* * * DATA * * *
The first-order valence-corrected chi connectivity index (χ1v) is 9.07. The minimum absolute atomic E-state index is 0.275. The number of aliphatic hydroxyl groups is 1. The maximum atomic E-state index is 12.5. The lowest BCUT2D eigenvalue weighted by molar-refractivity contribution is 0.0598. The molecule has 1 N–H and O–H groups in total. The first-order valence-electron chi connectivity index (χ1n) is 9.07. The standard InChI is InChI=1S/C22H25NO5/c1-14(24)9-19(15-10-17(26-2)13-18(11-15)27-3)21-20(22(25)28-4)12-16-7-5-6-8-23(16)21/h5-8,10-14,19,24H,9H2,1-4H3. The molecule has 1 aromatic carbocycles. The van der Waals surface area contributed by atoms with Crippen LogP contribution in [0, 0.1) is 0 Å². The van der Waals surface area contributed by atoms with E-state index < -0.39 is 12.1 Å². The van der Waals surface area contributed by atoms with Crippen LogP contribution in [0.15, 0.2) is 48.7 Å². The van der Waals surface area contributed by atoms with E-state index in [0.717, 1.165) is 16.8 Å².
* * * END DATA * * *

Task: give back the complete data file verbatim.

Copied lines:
The first-order valence-corrected chi connectivity index (χ1v) is 9.07. The minimum absolute atomic E-state index is 0.275. The number of aliphatic hydroxyl groups is 1. The maximum atomic E-state index is 12.5. The lowest BCUT2D eigenvalue weighted by molar-refractivity contribution is 0.0598. The molecule has 1 N–H and O–H groups in total. The first-order valence-electron chi connectivity index (χ1n) is 9.07. The standard InChI is InChI=1S/C22H25NO5/c1-14(24)9-19(15-10-17(26-2)13-18(11-15)27-3)21-20(22(25)28-4)12-16-7-5-6-8-23(16)21/h5-8,10-14,19,24H,9H2,1-4H3. The molecule has 1 aromatic carbocycles. The van der Waals surface area contributed by atoms with Crippen LogP contribution in [0, 0.1) is 0 Å². The van der Waals surface area contributed by atoms with E-state index < -0.39 is 12.1 Å². The van der Waals surface area contributed by atoms with Crippen LogP contribution in [0.15, 0.2) is 48.7 Å². The van der Waals surface area contributed by atoms with E-state index in [0.717, 1.165) is 16.8 Å².